When the Penn State University softball team takes the field next spring for their Big Ten schedule, the Nittany Lions will have a modest Southern Maryland flavor.
Last month Penn State named Clarissa Crowell, a McDonough High School and Virginia Tech University graduate, as their new softball coach for the 2021 season. St. Mary’s Ryken High School graduate Melody Coombs, the 2019 Washington Catholic Athletic Conference player of the year, signed with the Nittany Lions after decommitting from Syracuse University.
Crowell, who previously had been the head softball coach at Miami University in Ohio and had been the pitching coach at Oklahoma State University, accepted the Penn State job after Nittany Lions coach Amanda Lehotak stepped down. Crowell had guided the Redhawks to a 208-182 record, including a 35-19 mark in 2019 when they garnered the Mid-America Conference title and she earned MAC coach of the year honors.
“First of all, I would like to thank Sandy Babour and Chamelle Green for entrusting me to be the next head coach of Penn State softball,” Crowell said. “I firmly believe in the mission and values of Penn State, and it is an incredible honor to be part of this prestigious university and athletic department.”
Coombs had verbally committed to Syracuse until the previous softball coach resigned, so the Ryken graduate de-committed and then began to weigh her options elsewhere. Coombs signed with Penn State last spring during the aborted 2020 season and well before Crowell had been named the Nittany Lions’ coach for the 2021 campaign.
“Initially, I was going to play at Syracuse,” Coombs said. “But after their coach left, I de-committed and then decided to sign with Penn State. I loved the campus and the coach and got to meet some of the girls. Then their coach left and coach Crowell came in this summer. I heard she was from down this way, so it’s great to be able to have a coach from Southern Maryland.”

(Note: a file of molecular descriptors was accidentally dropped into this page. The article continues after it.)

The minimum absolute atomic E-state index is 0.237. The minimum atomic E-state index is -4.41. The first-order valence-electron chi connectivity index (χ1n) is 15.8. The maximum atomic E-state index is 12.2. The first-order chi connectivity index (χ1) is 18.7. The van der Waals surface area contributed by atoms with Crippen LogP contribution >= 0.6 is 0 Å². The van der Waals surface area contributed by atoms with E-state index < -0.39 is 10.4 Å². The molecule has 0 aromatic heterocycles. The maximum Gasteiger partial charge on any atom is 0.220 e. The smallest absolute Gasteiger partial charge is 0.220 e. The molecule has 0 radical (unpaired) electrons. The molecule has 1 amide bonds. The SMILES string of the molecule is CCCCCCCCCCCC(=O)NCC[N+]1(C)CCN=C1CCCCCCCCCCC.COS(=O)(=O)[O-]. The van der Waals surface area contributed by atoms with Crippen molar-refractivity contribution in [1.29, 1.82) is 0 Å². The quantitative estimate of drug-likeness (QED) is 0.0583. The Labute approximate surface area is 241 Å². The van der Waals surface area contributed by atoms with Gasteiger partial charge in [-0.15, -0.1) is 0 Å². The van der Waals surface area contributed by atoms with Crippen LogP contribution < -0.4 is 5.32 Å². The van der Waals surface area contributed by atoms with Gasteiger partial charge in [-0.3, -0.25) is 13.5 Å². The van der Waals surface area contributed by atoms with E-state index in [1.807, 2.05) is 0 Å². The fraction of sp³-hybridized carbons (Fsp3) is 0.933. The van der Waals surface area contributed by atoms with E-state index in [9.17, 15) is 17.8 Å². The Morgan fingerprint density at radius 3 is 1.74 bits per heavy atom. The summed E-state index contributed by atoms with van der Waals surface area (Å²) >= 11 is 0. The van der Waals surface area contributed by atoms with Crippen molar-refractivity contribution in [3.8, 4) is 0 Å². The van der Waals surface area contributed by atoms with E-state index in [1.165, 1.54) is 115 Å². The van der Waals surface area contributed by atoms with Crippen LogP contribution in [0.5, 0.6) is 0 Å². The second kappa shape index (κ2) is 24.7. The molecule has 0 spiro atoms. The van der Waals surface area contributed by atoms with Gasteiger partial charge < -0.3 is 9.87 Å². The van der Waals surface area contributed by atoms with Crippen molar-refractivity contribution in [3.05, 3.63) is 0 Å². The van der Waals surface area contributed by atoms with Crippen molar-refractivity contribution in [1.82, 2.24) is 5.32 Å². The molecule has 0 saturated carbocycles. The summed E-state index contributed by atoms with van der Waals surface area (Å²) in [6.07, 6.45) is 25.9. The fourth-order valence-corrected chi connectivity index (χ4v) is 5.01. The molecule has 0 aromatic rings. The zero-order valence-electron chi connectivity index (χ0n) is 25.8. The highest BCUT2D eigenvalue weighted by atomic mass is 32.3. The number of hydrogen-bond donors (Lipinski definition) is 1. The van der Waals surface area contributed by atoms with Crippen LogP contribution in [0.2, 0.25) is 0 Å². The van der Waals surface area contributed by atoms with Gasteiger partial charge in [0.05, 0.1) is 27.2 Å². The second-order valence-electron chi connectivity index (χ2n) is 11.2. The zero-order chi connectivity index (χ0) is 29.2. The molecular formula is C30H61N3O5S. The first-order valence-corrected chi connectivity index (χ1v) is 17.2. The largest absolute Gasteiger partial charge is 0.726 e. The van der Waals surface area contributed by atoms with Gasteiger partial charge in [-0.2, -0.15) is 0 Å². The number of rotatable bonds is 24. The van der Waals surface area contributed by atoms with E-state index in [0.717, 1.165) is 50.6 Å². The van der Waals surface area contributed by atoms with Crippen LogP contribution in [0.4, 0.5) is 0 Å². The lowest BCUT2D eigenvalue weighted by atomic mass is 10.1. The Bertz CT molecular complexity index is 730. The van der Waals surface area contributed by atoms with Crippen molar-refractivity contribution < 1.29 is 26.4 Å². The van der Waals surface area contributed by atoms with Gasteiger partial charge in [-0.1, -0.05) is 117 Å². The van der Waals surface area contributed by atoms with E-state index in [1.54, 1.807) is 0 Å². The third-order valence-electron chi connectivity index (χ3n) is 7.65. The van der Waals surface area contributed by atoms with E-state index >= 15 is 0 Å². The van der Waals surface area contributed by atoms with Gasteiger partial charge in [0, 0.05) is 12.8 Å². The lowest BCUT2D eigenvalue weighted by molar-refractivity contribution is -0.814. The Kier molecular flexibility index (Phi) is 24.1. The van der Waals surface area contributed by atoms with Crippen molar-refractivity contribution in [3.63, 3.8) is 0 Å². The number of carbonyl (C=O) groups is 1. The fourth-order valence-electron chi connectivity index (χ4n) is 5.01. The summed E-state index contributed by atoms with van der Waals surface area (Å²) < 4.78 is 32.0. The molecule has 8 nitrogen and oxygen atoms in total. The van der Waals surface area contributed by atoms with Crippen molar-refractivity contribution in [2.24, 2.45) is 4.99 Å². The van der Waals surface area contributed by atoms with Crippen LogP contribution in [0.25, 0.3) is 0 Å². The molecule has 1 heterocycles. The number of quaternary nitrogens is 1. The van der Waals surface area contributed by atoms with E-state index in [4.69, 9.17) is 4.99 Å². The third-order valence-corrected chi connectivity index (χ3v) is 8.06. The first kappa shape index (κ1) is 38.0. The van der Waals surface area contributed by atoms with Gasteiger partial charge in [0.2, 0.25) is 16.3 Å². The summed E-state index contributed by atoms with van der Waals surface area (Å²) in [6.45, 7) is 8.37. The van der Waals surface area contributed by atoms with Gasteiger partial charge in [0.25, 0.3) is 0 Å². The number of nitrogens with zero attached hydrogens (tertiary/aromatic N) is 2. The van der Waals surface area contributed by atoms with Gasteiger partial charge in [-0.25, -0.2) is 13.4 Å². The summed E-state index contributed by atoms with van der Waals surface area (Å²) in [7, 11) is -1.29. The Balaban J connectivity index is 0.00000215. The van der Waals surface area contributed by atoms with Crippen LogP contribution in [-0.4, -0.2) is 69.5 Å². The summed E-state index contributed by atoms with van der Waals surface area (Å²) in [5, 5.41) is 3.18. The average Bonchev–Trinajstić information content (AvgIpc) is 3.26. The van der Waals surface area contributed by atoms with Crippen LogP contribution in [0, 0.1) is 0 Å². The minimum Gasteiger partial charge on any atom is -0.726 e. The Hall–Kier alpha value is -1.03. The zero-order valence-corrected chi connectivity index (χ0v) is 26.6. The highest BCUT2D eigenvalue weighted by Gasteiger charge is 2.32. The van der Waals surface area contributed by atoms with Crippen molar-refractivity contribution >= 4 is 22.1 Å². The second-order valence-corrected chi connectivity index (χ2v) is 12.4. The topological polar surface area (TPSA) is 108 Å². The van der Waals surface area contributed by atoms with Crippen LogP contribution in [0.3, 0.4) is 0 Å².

St. Mary’s Ryken softball coach Stephanie (Dameron) Bolin, has always had high praise for Coombs and was eager to see the former Knights’ star seek another WCAC title in 2020. But with that lost season already behind her, Bolin expects Coombs to continue her success at the Division I college level for the next four seasons.
“Penn State is getting a competitor, an athlete who can leg out a routine ground ball, swing for power as well as lay down a bunt to cause chaos,” Bolin said. “Defensively, we’ve seen Mel play both the infield and the out field. In both, she can cover some serious ground and leaves her feet for everything in her direction. Penn State is getting a student-athlete who we anticipate will compete for a starting spot as soon as she arrives on campus.”
Crowell did not have the chance to see Coombs play in high school and while she was still at the University of Miami the McDonough graduate admitted she did not have Coombs on her radar. But the two inadvertently ended up being with the Nittany Lions and could be in the dugout together the next four years.
“I never had the chance to see Mel play,” Crowell said. “But I’ve seen some film on her and heard nothing but great things about her. I spoke with her on my last trip to Waldorf and we were only about 25 minutes apart then.”